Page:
Immediately after the G7 summit, world leaders met in Switzerland for the Summit on Peace in Ukraine, held on June 15 and 16. Ukraine called the summit in hopes of persuading major countries from the global south to join and isolate Russia, but the group had to be content with demonstrating their own support for Ukraine. Vice President Kamala Harris, who attended the summit, today posted: “The more than 90 nations that gathered at the Summit on Peace in Ukraine hold a diverse range of views on global challenges and opportunities. We don’t always agree. But when it comes to Putin’s unprovoked, unjustified war—there is unity and solidarity in support of Ukraine and international rules and norms.”

Earlier this month, Finnish software and methodologies company Check First released a report exposing “a large-scale, cross-country, multi-platform disinformation campaign designed to spread pro-Russian propaganda in the West, with clear indicators of foreign interference and information manipulation.” The primary goal of “Operation Overload” is to overwhelm newsrooms and fact-checkers and spread “the Kremlin’s political agenda.”

Foreign affairs journalist Anne Applebaum told Bill Kristol of The Bulwark that China, Russia, Iran, Venezuela, and North Korea do not share an ideology, but “they do share a common interest, and the common interest is undermining…America, Europe, the liberal world, the democratic world.” They do this, she said, because the oppositions in their own countries are inspired by and use the democratic language of freedom and liberty and rights and rule of law, and leaders need to undermine that language to hold onto power. They also recognize that chaos and uncertainty give them business opportunities in the West. Disrupting democracies by feeding radicalism makes the democratic world lose its sense of community and solidarity.

When it does that, Applebaum notes, it loses its ability to stand up to autocrats.

hcr
0 Replies
 
izzythepush
 
  3  
Reply Tue 18 Jun, 2024 05:28 am
Quote:
Megachurch pastor and ex-Trump adviser admits child sexual abuse
Robert Morris, of Greenway church in Dallas, accused of sexual abuse of girl in 1980s, beginning when she was 12

A Texas evangelical pastor and former spiritual adviser to Donald Trump has confessed to sexually assaulting a young girl in his past.

Robert Morris, a founding pastor of the Dallas-based Gateway megachurch, was accused by an Oklahoma woman of sexual abuse in the 1980s, beginning when she was 12 and continuing until the age of 16.

Morris confirmed the allegations to a religious publication, the Christian Post.

In a statement to the Christian Post, Morris said: “When I was in my early 20s, I was involved in inappropriate sexual behavior with a young lady in a home where I was staying.”

In her own statement to the Christian Post, the victim of the assault said she was “appalled” at the description of her as a “young lady” and said the repeated abuse had taken decades for her to process. She said her family had threatened Morris with the police and later considered filing a lawsuit.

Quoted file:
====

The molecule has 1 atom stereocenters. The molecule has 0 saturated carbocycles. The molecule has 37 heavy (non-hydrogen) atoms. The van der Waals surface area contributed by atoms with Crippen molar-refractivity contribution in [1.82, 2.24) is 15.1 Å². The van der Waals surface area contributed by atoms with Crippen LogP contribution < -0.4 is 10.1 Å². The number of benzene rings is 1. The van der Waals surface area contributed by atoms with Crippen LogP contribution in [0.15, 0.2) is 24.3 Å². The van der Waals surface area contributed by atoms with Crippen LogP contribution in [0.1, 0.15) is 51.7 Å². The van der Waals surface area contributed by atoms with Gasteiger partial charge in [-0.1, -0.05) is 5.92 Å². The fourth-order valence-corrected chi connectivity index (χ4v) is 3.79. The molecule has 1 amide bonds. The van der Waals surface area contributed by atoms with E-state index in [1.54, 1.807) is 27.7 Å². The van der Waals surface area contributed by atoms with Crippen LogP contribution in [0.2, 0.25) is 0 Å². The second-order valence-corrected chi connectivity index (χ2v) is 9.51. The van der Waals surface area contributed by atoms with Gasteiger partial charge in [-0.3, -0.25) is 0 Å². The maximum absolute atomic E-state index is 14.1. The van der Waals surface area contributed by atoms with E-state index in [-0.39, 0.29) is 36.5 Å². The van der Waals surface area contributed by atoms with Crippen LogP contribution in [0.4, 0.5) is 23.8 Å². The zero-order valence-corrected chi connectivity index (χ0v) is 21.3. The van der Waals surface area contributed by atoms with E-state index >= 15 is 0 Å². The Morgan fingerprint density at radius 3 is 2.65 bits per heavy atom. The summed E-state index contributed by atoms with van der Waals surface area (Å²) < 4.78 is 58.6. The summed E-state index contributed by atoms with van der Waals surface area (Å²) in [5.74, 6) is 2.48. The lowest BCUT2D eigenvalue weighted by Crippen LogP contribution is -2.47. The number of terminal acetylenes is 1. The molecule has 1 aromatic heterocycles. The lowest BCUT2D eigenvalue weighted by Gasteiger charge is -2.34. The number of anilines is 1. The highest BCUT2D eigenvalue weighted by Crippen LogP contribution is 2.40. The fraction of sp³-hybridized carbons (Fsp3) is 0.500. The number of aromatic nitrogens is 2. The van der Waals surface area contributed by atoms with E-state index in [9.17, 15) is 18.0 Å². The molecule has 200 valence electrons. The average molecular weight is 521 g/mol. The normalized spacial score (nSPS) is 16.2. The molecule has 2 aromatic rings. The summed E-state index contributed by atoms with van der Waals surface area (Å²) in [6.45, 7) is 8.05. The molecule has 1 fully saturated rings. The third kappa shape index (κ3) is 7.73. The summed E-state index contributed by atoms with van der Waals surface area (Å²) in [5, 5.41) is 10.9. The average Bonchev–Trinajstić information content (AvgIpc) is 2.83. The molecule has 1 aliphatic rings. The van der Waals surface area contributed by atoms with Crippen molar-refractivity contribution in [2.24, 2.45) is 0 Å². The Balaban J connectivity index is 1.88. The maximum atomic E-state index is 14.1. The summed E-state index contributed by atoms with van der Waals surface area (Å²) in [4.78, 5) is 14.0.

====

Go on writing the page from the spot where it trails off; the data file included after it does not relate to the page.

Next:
Other churches where Morris has ministered, such as Shady Grove church in Grand Prairie, were allegedly aware of his abusive history, but Morris told the Christian Post he received counseling and had since “walked in purity and accountability in this area”.

Shady Grove church became the Gateway church’s Grand Prairie campus in 2013.

Morris told the Christian Post: “In March of 1987, this situation was brought to light, and it was confessed and repented of. I submitted myself to the Elders of Shady Grove Church and the young lady’s father. They asked me to step out of ministry and receive counseling and freedom ministry, which I did.”

Despite his admission, Morris will continue to be a primary speaker at the church on weekends and his son, James Morris, will assume his father’s senior pastor duties next year.

Morris was never criminally charged and by the time his accuser decided to explore legal action, she was advised the statute of limitations for criminal or civil action had probably expired.

In a statement to the local Dallas news outlet WFAA, Gateway church said the “35-year-old matter” had been resolved: “Pastor Robert has been open and forthright about a moral failure he had over 35 years ago when he was in his 20s and prior to him starting Gateway church. He has shared publicly from the pulpit the proper Biblical steps he took in his lengthy restoration process.

“The two-year restoration process was closely administered by the elders at Shady Grove church and included him stepping out of the ministry during that period while receiving professional counseling and freedom ministry counseling. Since the resolution of the 35-year-old matter, there have been no other moral failures.”

Morris’s accuser said while she had forgiven him for the sexual abuse, she did not believe he should have returned to ministry.

Morris was appointed to Trump’s evangelical advisory board for his 2016 presidential campaign.